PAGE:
A long-term route to lower cattle methane production could be to screen and select the most efficient or “green” cattle, according to the results of an on-farm study.
A collaborative project between Rothamsted Research and the University of Bristol has underlined the fact that poorly performing cattle produce disproportionately large amounts of methane.
- Three areas of farm used
- 30 Charolais cross Hereford-Friesian cattle on each farm
- Cattle monitored from weaning to slaughter
- Winter housing follows grass finishing
- Liveweight targets are 555kg for heifers and 620kg for steers
- Sometimes second housing period is required
The study stressed the importance in analysing individual animals and not just calculating emissions at a herd level.
The article published this week in the Journal of Clean Production details the Rothamsted method, which identifies “green” cattle that produce lower emissions per kilogramme of liveweight gain.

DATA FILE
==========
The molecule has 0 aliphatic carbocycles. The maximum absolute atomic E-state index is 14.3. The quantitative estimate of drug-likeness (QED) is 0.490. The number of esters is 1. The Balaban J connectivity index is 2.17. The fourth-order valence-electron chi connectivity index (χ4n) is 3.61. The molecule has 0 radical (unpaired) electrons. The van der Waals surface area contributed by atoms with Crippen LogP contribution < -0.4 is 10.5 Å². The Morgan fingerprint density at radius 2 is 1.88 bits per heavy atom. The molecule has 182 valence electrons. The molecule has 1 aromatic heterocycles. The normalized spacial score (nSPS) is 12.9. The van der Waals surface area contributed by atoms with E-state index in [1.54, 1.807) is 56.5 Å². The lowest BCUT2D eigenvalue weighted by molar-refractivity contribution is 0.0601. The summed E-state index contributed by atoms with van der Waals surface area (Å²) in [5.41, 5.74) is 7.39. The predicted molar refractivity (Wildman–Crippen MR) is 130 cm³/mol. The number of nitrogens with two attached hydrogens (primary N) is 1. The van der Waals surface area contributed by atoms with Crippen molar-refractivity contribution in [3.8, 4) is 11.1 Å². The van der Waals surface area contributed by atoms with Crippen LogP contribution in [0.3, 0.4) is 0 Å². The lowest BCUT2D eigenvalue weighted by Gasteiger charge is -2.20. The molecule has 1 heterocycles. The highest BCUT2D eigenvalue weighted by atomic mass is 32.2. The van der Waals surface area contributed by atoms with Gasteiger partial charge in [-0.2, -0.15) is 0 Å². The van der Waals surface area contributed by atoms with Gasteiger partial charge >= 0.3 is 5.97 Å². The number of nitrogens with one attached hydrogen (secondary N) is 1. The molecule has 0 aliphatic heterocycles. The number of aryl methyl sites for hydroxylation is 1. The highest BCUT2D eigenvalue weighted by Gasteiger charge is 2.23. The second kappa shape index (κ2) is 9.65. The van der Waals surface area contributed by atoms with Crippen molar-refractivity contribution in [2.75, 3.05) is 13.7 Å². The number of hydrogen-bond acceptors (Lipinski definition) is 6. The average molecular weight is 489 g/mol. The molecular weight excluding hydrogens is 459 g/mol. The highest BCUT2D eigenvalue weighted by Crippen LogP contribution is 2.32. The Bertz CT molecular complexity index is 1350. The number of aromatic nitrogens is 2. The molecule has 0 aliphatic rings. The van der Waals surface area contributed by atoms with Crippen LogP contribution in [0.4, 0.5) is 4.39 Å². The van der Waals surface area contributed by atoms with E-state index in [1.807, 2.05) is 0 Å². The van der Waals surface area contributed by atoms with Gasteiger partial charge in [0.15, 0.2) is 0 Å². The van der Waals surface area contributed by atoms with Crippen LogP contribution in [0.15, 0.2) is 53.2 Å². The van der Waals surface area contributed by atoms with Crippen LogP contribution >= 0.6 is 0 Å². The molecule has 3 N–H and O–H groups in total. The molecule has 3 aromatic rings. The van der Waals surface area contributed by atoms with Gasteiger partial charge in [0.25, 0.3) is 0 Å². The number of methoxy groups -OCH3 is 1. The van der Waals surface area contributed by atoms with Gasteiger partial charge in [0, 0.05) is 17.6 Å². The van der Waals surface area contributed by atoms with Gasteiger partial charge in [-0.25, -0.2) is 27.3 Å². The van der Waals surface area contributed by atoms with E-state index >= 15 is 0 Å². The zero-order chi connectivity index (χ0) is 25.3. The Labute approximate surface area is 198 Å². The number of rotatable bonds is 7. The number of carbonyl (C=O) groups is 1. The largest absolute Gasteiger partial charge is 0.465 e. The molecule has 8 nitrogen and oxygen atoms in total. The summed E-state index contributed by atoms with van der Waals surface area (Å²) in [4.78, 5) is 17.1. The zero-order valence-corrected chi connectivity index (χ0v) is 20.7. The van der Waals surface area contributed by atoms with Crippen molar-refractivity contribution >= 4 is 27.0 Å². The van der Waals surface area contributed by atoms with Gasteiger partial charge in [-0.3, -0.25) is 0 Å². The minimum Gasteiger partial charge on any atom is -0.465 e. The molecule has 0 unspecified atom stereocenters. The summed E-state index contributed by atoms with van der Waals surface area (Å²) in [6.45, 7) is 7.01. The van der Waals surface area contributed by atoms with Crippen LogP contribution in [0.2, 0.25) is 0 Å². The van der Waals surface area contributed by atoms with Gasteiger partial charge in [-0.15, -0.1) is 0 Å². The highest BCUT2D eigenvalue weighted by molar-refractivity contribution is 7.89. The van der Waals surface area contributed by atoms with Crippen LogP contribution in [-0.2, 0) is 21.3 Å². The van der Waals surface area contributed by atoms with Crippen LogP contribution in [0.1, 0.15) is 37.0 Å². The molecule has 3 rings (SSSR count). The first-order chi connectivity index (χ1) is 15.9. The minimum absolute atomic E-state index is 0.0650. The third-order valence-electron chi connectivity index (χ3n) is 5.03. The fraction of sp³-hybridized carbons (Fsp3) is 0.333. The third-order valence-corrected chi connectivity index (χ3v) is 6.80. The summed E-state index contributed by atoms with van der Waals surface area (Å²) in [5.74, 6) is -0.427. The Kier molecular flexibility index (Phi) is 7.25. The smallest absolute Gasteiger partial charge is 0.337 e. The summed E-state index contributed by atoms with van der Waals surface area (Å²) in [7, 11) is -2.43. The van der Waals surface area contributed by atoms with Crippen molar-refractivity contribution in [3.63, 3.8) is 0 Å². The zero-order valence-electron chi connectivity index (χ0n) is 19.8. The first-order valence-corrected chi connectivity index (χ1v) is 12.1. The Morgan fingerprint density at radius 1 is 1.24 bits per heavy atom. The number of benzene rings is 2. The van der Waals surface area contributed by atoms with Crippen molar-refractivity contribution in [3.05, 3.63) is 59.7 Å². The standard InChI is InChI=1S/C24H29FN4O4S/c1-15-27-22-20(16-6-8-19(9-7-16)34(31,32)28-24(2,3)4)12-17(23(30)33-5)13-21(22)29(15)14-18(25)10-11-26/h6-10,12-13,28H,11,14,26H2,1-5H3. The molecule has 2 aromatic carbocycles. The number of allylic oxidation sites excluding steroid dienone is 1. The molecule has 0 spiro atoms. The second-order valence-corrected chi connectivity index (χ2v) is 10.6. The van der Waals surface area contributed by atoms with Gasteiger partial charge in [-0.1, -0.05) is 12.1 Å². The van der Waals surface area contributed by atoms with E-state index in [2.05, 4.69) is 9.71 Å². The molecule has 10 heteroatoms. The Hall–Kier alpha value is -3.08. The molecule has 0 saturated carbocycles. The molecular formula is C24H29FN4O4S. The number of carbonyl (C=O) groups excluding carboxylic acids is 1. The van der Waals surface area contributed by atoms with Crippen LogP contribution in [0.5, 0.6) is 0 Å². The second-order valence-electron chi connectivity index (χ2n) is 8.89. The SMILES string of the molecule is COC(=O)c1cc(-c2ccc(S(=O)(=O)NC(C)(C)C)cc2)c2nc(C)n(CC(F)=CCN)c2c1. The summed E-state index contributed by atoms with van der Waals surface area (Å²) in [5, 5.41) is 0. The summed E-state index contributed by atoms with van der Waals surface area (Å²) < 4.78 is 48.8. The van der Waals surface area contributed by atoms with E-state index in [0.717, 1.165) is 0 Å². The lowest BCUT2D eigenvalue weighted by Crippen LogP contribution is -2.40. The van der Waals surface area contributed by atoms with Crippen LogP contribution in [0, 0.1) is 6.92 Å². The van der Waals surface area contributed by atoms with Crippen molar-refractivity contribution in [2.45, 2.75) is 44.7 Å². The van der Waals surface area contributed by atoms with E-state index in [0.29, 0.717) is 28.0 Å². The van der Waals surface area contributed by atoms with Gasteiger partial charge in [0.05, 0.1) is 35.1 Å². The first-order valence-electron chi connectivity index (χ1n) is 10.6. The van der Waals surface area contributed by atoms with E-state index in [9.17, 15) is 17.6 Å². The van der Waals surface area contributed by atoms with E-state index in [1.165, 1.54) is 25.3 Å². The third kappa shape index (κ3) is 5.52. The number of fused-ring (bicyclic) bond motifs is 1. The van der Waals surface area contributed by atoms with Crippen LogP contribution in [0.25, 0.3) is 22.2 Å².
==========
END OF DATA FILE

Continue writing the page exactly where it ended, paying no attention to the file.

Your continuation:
This “promises more sustainable farming” and has been trialled on the North Wyke Farm Platform in Devon, Rothamsted’s 63ha study farm.
Lead researcher Taro Takahashi, senior lecturer in sustainable livestock systems and food security at Bristol Veterinary School, said the findings were both good and bad.
He said: “In the short term, many carbon footprint estimates currently available are probably too low, which is clearly bad news for the industry.
“But long term this also means that mitigation of greenhouse gas emissions originating from ruminants could be easier than traditionally thought—if we are able to select the right animals through the right screening methods. And this is precisely what we are trying to achieve at North Wyke.”